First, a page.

'People in Japan take their drink seriously. But alcohol is seriously bad for you. This book will tell you how to hold your drink - without dying from the consequences'
HENRY GEE, Senior Editor, Nature, and author of The Accidental Species: Misunderstandings of Human Evolution
'Drinking can be one of life's great pleasures, but it can also be very harmful and dangerous. Here is a sensible, science-driven, and thought-provoking look at both the pluses and minuses of alcohol as well as tips on how to hopefully enjoy your favourite tipple in a safer way. Kanpai!'
BRIAN ASHCRAFT, author of The Japanese Saké Bible and Japanese Whisky
'A refreshingly honest look at booze and how to get the best out of it. I can definitely drink to that.'
HELEN McGINN, author of The Knackered Mother's Wine Club
ALCOHOL CAN BE GOOD FOR YOU!
In this uniquely Japanese mix of quirky fun and hard science, alcohol is revealed not as a poison, but as the best of all medicines . . . up to a point. If we drink healthily, drinkers need never give up what we love.
Kaori Haishi is a journalist and the director of the Japan Saké Association; Dr Shinichi Asabe is a liver specialist who likes a drink. Kaori Haishi interviewed a line-up of twenty-five booze-loving physicians, including Japan's leading expert on throwing up, a sleep specialist on how nightcaps can cause depression and a professor on how drinking too much beer can prevent the secretion of testosterone. Now, with Dr Asabe's expert medical help, she has written this book.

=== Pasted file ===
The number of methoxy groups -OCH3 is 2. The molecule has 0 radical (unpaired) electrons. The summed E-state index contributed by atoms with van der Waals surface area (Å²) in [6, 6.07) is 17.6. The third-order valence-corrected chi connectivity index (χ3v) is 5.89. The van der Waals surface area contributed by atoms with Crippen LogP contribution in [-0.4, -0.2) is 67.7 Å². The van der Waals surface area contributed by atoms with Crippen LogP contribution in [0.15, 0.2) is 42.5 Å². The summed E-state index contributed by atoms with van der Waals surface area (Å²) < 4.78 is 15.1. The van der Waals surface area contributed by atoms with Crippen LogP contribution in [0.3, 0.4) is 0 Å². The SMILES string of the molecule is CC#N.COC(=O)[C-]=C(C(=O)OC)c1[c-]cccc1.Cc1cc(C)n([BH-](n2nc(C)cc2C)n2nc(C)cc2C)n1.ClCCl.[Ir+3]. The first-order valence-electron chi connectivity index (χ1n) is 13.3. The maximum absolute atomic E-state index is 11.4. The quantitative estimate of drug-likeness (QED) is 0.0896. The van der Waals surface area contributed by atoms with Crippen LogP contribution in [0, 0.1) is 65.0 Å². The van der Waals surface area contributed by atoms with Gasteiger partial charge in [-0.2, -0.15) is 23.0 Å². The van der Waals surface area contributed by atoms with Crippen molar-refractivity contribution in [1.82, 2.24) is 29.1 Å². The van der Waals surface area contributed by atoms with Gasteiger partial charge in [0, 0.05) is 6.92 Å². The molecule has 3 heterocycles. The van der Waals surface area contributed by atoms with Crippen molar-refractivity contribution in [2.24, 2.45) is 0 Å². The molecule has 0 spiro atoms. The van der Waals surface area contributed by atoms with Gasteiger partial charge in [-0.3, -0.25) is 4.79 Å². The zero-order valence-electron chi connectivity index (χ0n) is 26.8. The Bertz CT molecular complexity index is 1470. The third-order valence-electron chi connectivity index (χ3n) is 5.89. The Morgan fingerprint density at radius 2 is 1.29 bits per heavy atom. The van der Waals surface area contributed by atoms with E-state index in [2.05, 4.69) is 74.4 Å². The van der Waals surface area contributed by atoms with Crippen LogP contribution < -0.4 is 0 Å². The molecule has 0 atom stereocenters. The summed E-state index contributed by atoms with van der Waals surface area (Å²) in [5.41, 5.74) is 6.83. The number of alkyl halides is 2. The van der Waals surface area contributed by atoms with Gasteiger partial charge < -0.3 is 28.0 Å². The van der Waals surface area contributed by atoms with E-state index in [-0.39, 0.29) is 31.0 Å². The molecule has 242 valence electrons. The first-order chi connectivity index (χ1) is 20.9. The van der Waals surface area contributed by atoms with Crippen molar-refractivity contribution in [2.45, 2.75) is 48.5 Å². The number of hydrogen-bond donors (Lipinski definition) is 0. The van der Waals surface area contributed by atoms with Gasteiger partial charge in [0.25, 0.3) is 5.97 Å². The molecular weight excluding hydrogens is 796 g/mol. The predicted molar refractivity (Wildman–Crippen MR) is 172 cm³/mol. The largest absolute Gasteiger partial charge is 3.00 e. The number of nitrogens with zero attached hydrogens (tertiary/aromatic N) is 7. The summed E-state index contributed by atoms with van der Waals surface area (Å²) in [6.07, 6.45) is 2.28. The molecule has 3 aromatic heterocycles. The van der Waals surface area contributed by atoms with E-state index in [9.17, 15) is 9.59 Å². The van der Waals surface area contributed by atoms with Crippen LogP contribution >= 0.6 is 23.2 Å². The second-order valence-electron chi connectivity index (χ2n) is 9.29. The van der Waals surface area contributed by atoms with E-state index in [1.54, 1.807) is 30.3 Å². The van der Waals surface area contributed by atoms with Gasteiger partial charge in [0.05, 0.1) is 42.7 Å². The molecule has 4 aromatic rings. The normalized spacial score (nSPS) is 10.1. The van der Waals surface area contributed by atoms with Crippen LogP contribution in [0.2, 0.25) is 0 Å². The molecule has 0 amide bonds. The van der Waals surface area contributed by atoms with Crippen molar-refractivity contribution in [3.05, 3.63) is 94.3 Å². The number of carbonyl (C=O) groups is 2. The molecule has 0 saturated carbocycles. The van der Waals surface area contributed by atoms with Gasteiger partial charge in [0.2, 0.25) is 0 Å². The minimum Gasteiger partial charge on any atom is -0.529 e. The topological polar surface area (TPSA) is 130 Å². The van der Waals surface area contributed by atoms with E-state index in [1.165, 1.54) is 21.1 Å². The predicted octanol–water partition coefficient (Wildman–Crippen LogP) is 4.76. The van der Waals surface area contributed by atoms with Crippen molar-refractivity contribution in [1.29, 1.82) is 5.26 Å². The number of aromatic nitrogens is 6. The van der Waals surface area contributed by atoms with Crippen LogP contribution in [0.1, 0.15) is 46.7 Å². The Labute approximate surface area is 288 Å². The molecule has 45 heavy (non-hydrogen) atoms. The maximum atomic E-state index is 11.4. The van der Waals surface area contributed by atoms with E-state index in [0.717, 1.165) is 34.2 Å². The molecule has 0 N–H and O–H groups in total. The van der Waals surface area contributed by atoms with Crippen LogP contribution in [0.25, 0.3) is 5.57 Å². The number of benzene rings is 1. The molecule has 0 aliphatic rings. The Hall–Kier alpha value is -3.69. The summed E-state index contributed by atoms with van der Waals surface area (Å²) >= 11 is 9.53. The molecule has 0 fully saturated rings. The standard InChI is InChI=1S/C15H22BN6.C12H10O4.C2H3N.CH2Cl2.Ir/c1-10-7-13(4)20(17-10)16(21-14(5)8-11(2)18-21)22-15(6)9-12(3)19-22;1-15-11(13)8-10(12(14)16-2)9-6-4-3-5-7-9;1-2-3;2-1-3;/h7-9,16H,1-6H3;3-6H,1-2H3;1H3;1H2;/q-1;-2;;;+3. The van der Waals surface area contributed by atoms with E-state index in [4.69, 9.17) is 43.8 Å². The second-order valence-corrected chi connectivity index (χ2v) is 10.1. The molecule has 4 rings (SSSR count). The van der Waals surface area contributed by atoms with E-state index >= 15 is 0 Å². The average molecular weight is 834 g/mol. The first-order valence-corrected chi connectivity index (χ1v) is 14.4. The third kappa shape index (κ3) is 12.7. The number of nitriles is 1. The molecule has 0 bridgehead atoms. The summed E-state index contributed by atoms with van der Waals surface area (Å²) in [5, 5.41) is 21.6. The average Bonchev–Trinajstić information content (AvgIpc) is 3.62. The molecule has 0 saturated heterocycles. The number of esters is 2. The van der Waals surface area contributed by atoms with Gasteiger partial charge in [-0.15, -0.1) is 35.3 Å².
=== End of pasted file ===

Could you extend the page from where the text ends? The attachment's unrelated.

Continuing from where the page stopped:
Universally relevant information about the effects of wines, beers and spirits on the human body is delivered with clarity and precision, backed up by plentiful footnotes citing the latest academic research. The unfailingly amusing Haishi has particularly empathetic advice for women, including the merits of saké as a miracle skin-care product. The book explores all sorts of issues, such as:
Bitter Medicine - how beer can help to prevent dementia.
Shakes on a Plane - is in-flight drinking dangerous?
Mellow Yellow - checking the colour of your pee.
Snack Attacks - secrets for avoiding weight gain.
And that perennial mystery . . . how do the French get away with it?